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Control Those Weeds In Your Paddock

Featured Blog
Posted by Katie Birch on 30 June 2022 in Katies Paddock Blog Agrigem News
Control Those Weeds In Your Paddock

Summer is finally here! After I topped them a few weeks ago, weeds in my paddock are starting to make an appearance again. They have reached around 3-4” tall which is the perfect height for them to be treated.

Thistles and nettles are the biggest problems in the paddock. They were topped a month ago due to the large bundles they were in. We don’t want that issue again so controlling them now with a systemic herbicide will keep them under control and get the paddock ready for the colder months.

As there is a large area to spray, I will be using a towable boom sprayer. This will cover more area and as I am using a selective herbicide it will not harm the grass around where I am spraying. I will also be using a micron knapsack sprayer for the areas where the boom sprayer cannot reach and where there are only a small number of nettles or thistles. Ragwort will also be targeted as it will nearly be at the stage of flowering, so controlling it now before it spreads is key.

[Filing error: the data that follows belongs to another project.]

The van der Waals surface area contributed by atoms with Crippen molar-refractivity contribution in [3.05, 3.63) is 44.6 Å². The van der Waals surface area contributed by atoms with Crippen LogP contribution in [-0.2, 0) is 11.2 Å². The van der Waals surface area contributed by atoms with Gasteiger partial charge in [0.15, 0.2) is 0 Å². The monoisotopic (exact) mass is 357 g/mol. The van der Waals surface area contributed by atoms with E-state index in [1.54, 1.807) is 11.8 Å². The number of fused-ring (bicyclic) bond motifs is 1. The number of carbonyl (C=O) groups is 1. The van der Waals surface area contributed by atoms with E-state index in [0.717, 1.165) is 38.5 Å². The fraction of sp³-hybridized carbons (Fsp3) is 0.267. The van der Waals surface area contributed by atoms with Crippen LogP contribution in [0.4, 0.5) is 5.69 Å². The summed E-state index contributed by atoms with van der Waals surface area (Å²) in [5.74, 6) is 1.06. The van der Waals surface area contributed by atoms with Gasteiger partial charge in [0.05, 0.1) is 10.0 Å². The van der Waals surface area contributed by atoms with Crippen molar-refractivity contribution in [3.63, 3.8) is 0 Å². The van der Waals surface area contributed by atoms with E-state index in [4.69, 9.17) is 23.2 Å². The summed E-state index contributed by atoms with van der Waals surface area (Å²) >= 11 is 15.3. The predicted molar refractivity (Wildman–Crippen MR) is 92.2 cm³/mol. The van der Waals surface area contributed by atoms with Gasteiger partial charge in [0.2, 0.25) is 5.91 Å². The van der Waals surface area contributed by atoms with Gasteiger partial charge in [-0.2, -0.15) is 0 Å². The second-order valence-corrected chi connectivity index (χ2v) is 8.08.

As some areas are essentially in a drought, this has consequences to the results you may see. When using systemic selective weedkillers, such as Grazon, they may not be as effective on their own. This is when it is perfect to have a mix rate that is suitable for drought.

I will be using a mix of Grazon Pro & Thrust together as not only will it control the varied weeds I have, the 2,4-D in the Thrust will help massively.

Firstly, it is what we refer to as a ‘hot’ product. It will get through the waxy cuticle and allow the systemic product to get in.

Secondly, 2,4-D is a synthetic growth auxin which means that it forces the weed to grow beyond its means and this is what would normally kill it. However, in this situation, when the weed is not really growing very well because the long period of dry spells; it can act as a stimulant and get the weed growing far quicker. This then allows the systemic product to translocate around the plant better.

Read the product label for grazing restrictions especially when treating ragwort

Herbicide treatments can be done as long as the weeds are actively growing. If you have recently re/overseeded an area you need to wait 6 months before being able to use a selective weed killer. There are very few herbicides that can be used on young grass that’s 8 weeks old – leystar is one of them.

You can use a selective weed killer first in which case you only need to wait 8 weeks before re/overseeding.

Systemic herbicides that kill to the root can take 2-3 weeks to start seeing results. Some weeds & grasses will start to die quicker but some may take a little longer. Patience is the key.